is the able and conspicuous representative of the commercial phase of activity in Marion. His establishment is the mecca for all who want satisfactory dry goods and ready made garments, and “Harts” has been known as an up-to-date and progressive store for a number of years.

The Hart family, of which this popular merchant is a member, was founded by J. Hart, who was born in the town of Bochum, Prussia, in 1818. He was the son of a large and successful stock raiser of Bochum, near Ebersfeld, but he longed for the freedom and the unknown scenes of that United States, of which he had heard so many fascinating tales. He left his Fatherland in 1839, and upon landing in this country made his way to Missouri, where he began the foundation of his fortune, as have so many others of his race, as a peddler with a pack strapped on his back. These traveling merchants were quite common at this time and in some places met with hostility and harsh treatment from those prejudiced against his race. Persecutions were directed against him because once when utterly wearied by the weight of the heavy burden upon his back, he dared to lean against the fence of some Gentile. It would have fared badly with him had he not had a letter of introduction to Judge Martin, of Lincoln county, who came to his aid and took him into his home, and, lending his sympathy and personal interest put an end to the intolerant attitude of those arrayed against him. At first he was only allowed to ply his trade on sufferance, but after a time the poor and industrious young commercial adventurer won the friendly co-operation of his fellow citizens. This was all due to the championship of Judge Martin, and from that time the Judge and the young Hebrew were fast friends.

When by careful management and strict economy Mr. Hart had saved enough money he established himself in the mercantile business in Troy, Missouri. He prospered as a merchant and as fast as the money rolled in he invested it in other lines of business. In this way he acquired considerable landed property and became a successful farmer by proxy. The farmers all knew him as a good man with whom to dispose of their produce, so they brought him their grain and stock, upon which he made a considerable profit in the St. Louis markets. His mercantile house, meanwhile, became one of the chief ones of the county and his estate was reckoned one of the largest in Troy. He must not be thought of as a mere money maker, for his personal popularity became so well known that he was appointed by President Lincoln as an officer to aid in the establishment of order in Lincoln county during the period of the Civil war. In this sort of provost marshal position Mr. Hart's reputation as a careful administrator of justice waxed strong. In politics he was at first a Democrat, but during the campaign of 1896, when his party inserted


the “free silver” plank in their platform, he changed his allegiance and espoused the cause of Republicanism, to which he ever after remained loyal.

Joseph Hart married, in Lincoln county, Missouri, Miss Temperance Stuart, a daughter of Robert Stuart, who had come into this region from Kentucky. The death of his wife occurred in 1873, and for his second wife Mr. Hart married Rose Steiner. The children of his first marriage are: Adolph, of Worthington, Minnesota; Hermaun and Jacob, members of the mercantile firm of J. Hart Sons; Chester, Illinois; and Samuel, of Marion, The three sons of his second marriage are: Louis J., who is with the Federal Mercantile Company, of Bartlesville, Oklahoma; Isaac O., who is with the Globe Shoe and Clothing Company, of St. Louis; and Dr, E. R., whose dental offices are in the Third National Bank Building in St. Louis.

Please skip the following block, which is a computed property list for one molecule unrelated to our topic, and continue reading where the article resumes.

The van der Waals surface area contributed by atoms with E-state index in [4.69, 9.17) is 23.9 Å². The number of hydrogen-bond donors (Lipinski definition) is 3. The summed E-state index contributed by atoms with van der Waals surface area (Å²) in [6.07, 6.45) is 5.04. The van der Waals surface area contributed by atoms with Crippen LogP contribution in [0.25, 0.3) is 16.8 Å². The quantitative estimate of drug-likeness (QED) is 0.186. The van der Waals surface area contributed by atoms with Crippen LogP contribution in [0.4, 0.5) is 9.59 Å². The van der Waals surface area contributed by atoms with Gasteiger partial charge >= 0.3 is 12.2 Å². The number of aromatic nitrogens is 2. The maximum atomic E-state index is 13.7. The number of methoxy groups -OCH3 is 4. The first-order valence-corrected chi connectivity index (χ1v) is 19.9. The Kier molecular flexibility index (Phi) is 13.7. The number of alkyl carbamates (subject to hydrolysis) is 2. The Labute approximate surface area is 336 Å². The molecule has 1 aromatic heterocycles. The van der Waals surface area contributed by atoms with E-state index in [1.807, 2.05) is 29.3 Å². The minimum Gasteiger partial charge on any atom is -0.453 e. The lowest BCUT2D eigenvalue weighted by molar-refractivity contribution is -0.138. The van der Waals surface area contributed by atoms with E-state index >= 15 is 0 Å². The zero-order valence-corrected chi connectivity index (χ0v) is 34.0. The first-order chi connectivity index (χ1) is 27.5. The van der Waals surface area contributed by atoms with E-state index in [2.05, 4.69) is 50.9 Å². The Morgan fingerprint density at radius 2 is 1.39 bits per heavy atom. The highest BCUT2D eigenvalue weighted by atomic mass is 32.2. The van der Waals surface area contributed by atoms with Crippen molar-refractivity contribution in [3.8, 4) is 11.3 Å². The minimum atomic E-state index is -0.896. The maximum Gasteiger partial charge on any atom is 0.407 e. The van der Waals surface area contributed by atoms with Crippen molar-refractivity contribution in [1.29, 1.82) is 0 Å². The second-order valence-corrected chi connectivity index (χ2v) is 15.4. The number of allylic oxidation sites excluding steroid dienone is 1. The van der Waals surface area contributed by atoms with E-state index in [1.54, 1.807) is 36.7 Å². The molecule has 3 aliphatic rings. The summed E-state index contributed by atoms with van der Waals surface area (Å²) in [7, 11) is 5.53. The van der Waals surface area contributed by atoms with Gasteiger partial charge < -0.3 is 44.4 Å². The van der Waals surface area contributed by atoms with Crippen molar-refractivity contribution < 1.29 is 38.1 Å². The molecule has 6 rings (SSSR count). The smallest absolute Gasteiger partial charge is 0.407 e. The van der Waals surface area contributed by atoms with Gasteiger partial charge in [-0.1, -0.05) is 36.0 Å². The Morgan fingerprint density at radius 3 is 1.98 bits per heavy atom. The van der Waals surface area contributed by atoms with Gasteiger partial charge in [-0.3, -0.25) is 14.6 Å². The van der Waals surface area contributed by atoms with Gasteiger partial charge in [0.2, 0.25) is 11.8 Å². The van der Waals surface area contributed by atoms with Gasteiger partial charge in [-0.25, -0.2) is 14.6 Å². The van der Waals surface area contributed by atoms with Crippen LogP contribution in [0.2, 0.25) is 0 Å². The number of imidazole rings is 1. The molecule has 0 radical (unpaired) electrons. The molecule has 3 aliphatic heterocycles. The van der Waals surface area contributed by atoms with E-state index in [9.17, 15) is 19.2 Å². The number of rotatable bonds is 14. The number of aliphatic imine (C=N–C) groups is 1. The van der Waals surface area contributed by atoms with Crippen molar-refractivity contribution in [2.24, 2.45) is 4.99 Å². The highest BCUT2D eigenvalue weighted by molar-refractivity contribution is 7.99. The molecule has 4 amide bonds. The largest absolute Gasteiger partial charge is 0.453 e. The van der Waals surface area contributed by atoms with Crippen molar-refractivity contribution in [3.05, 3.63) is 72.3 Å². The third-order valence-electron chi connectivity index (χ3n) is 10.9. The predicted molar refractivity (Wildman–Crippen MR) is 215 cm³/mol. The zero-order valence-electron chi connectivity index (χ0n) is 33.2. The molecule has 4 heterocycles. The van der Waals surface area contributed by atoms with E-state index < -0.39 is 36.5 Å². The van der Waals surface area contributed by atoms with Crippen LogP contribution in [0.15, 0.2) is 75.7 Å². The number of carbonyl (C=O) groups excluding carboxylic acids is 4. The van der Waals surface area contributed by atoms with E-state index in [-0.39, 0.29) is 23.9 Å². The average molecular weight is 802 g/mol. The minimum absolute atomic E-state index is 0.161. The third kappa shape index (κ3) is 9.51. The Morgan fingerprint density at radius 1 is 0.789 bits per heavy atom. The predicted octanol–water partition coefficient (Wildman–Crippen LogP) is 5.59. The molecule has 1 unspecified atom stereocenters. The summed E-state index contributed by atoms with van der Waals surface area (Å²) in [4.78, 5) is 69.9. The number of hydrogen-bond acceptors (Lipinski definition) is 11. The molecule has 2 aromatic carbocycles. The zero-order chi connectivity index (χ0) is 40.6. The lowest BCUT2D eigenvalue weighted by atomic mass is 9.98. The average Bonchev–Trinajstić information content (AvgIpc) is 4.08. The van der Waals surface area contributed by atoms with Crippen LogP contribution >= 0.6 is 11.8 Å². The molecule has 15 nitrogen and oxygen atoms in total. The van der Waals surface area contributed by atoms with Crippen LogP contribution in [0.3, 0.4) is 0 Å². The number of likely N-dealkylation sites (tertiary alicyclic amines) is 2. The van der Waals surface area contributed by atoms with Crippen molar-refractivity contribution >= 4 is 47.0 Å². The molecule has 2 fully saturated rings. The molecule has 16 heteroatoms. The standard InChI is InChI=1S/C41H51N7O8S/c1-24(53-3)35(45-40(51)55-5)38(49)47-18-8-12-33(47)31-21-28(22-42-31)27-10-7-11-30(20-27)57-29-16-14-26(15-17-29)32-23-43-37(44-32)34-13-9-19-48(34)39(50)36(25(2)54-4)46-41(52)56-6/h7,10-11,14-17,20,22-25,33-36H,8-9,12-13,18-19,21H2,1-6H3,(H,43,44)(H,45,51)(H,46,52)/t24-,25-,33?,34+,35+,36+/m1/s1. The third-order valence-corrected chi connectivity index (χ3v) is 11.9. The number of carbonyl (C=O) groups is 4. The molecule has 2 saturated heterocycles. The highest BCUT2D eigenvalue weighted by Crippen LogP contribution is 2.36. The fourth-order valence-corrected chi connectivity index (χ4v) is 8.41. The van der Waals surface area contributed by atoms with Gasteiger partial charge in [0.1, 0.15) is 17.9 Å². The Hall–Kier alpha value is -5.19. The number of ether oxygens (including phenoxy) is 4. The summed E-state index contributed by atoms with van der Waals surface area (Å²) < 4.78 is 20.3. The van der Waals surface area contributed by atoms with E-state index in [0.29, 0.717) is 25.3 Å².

Samuel Hart, the second youngest son of his mother, was born in Troy, Missouri, on the 18th of August, 1869. His literary education was gained in the public schools of his home town, and his business training was had through actual experience as a clerk in his father's store, the most practical and useful training that can fall to the lot of a future merchant. When he was ready to engage in an independent venture he established himself in Ste. Genevieve, Missouri, and conducted a general dry goods business there for six years. Deciding that Marion, Illinois, offered him better chances for investment, he came to the city and since then has spent almost a decade in active business here. In 1903 he bought the stock of Mrs. Shannon Holland and has since given its management the benefit of his years of training and mercantile experience.

On the 24th of January, 1894, Samuel Hart and Miss Anna Graves were marned in Montgomery City, Missouri. She is a daughter of Dr. J. F. Graves, who had migrated from Virginia many years ago. Mrs. Hart was born in Montgomery City, on the 29th of November, 1872, and she and Mr. Hart are the parents of two children, Fannie Temperance and Eugene Graves. In political matters Mr. Hart is a Republican, but is contented to limit his activities to casting the ballot. He is an interested member of the local Masonic chapter, and is a member of the Blue Lodge. He is also a member of the Elks Club. Being a strong advocate of the organization of retail merchants everywhere, he is an enthusiastic member of the Retail Merchants Association of Illinois.

Although the life of Samuel Hart does not show the indomitable resolution to overcome all odds, or the patience to endure whatever was inflicted, as was found in the life of his father, yet these qualities are evidently latent in him or he could never have reached the important position that he holds today. His keen sense and his thorough knowledge of his business have won him the admiration of his business acquaintances, both friends and foes. On the other hand, his many fine qualities of mind and heart have caused to be gathered about him numberless friends.

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